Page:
Lenti-shRNA Core Facility Helps Researchers Uncover the Function of Our Genes

Researchers using the Lenti-shRNA Core Facility have access to two lentiviral vector libraries: one containing small hairpin RNAs for silencing genes, and another, more recent addition, containing more than 10,000 cDNAs for overexpressing genes.

By Marla Vacek Broadfoot

Approximately 20,000 genes make up the instruction manual for our bodies. To figure out what each of these genes does, scientists have generally used two tactics:   either “knocking down” the gene or the opposite, overexpressing it. The former is a process of elimination – by knocking down a gene, the researchers can see what parts of the cell don’t function normally. Conversely, by overexpressing the gene or ramping up its activity, researchers can determine what happens when the gene overdoes its job.

Though the approach might sound straightforward, it can actually take many rounds of trial and error to perfect, for each gene and each cell type. Over the past decade, researchers have begun to hijack naturally occurring viruses like lentivirus to manipulate genes in hard to reach cells, but even that method can be challenging for labs not already set up to perform the technique. Luckily, researchers at UNC have the Lenti-shRNA Core Facility to turn to for help. The core relies upon the expertise of Tal Kafri, MD, PhD, associate professor of microbiology and immunology with over fifteen years of experience working with lentiviral vectors.

“Lentiviral vectors are a tool that enables you to ask relevant and interesting biological questions,” said Kafri, director of the core facility. “To use this tool, you shouldn’t have to waste time acquiring new technology that is not directly related to your work. You shouldn’t have to become an expert in vectorology or gene delivery, you should just be able to focus on your research. That is the point of our core facility, to help the research move forward and to enhance the ability of the researcher to answer questions without having to worry about the technical aspects of knocking down or overexpressing the genes they are most interested in.”

The core is one of over 60 such facilities at UNC offering a wide range of services to the research community, including cutting edge technologies, high end instrumentation, technical support, and education. Researchers using the Lenti-shRNA Core Facility have access to two lentiviral vector libraries:  one containing small hairpin RNAs for silencing genes, and another, more recent addition, containing more than 10,000 cDNAs for overexpressing genes.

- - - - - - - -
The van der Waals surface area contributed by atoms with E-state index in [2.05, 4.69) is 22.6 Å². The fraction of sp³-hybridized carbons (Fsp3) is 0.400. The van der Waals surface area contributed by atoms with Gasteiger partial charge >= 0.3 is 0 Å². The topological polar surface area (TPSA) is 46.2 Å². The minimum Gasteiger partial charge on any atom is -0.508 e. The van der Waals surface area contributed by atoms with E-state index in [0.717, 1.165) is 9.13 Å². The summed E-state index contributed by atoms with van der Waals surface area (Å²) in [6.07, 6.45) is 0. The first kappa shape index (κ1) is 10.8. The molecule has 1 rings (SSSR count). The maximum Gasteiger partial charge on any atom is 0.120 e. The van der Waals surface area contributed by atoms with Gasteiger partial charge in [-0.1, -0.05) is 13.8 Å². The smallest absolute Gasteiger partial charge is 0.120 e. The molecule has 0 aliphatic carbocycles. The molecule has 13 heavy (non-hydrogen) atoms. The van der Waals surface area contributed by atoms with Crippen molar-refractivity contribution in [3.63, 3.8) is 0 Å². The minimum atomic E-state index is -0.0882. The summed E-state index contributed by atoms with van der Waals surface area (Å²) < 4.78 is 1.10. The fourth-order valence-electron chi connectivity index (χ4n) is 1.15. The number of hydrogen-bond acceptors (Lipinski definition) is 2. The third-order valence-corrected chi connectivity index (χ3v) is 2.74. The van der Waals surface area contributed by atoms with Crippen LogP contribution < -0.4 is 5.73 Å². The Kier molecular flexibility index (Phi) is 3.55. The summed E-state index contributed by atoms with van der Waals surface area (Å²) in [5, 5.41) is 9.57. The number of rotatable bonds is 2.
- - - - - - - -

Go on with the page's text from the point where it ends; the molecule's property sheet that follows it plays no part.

“The two libraries complement each other,” said Kafri. “With these libraries, researchers can knock-down and overexpress most of the genes in the human genome. Because both libraries are in the context of the lentivirus, the researchers can do their experiments in almost every human or mouse cell line and in vivo. I believe it has given a huge advantage to the investigator over other universities.”

In addition to these libraries, the core has recently developed a new methodology that enables investigators to turn on the lentiviral shRNAs used in their experiments with the simple addition of the antibiotic tetracycline. Using this new system, researchers can now grow cell populations containing toxic yet silent lenti-shRNAs and activate their expression when they are ready to study a gene of interest.

Averaging about 10 to 20 requests a month, the core facility still has the capacity to take on more projects. One investigator who has taken advantage of this resource is Mark Zylka, PhD, an associate professor in cell biology and physiology who studies molecular mechanisms of pain.

“Tal Kafri’s core facility was essential in allowing us to rapidly obtain lentiviruses for knockdown experiments with neurons,” said Zylka. “Reagents from this core directly contributed to a high visibility research project in our lab.” Kafri jokes that when his core is successful, it means he won’t see a client again for quite some time. Investigators use the core’s resources to jump-start their research on a gene of interest, which they can then delve into more deeply. “When the system works, it is the beginning of the project. They could then spend the next three years with two postdocs characterizing the system in vitro and in vivo further understanding the underlying biochemistry and signaling,” said Kafri. “It is not a bad problem to have, because it means we have more time to help other scientists get their research going.” To learn more about the Lenti-shRNA Core Facility or to obtain its services, please visit http://www.med.unc.edu/lenti-shrna or send an email to lentishrna@med.unc.edu.